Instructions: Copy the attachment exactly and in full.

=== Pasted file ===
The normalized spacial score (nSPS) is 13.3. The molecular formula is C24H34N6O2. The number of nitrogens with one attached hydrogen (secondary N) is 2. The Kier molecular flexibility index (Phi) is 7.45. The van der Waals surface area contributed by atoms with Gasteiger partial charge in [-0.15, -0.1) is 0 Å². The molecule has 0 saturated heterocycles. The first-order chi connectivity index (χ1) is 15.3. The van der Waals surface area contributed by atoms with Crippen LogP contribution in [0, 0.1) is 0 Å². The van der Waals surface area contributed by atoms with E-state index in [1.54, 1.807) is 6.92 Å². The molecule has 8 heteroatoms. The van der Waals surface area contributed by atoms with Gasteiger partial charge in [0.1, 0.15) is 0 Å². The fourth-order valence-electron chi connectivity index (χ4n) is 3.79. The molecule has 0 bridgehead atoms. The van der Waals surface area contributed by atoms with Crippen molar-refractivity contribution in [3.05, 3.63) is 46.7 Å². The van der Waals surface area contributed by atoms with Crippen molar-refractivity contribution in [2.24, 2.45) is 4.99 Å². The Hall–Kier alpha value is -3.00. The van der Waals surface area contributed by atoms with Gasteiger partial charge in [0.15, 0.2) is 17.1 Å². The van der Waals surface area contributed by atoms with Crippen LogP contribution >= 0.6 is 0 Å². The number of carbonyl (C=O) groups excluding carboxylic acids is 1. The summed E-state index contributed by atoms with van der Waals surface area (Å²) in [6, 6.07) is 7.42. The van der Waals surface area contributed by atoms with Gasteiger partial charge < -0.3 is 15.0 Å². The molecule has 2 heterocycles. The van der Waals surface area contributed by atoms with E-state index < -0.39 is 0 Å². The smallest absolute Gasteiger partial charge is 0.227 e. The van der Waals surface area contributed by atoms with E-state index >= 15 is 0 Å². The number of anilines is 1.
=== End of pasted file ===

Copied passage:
The normalized spacial score (nSPS) is 13.3. The molecular formula is C24H34N6O2. The number of nitrogens with one attached hydrogen (secondary N) is 2. The Kier molecular flexibility index (Phi) is 7.45. The van der Waals surface area contributed by atoms with Gasteiger partial charge in [-0.15, -0.1) is 0 Å². The molecule has 0 saturated heterocycles. The first-order chi connectivity index (χ1) is 15.3. The van der Waals surface area contributed by atoms with Crippen LogP contribution in [0, 0.1) is 0 Å². The van der Waals surface area contributed by atoms with E-state index in [1.54, 1.807) is 6.92 Å². The molecule has 8 heteroatoms. The van der Waals surface area contributed by atoms with Gasteiger partial charge in [0.1, 0.15) is 0 Å². The fourth-order valence-electron chi connectivity index (χ4n) is 3.79. The molecule has 0 bridgehead atoms. The van der Waals surface area contributed by atoms with Crippen molar-refractivity contribution in [3.05, 3.63) is 46.7 Å². The van der Waals surface area contributed by atoms with Crippen molar-refractivity contribution in [2.24, 2.45) is 4.99 Å². The Hall–Kier alpha value is -3.00. The van der Waals surface area contributed by atoms with Gasteiger partial charge in [0.15, 0.2) is 17.1 Å². The van der Waals surface area contributed by atoms with Crippen LogP contribution >= 0.6 is 0 Å². The number of carbonyl (C=O) groups excluding carboxylic acids is 1. The summed E-state index contributed by atoms with van der Waals surface area (Å²) in [6, 6.07) is 7.42. The van der Waals surface area contributed by atoms with Gasteiger partial charge < -0.3 is 15.0 Å². The molecule has 2 heterocycles. The van der Waals surface area contributed by atoms with E-state index < -0.39 is 0 Å². The smallest absolute Gasteiger partial charge is 0.227 e. The van der Waals surface area contributed by atoms with E-state index >= 15 is 0 Å². The number of anilines is 1.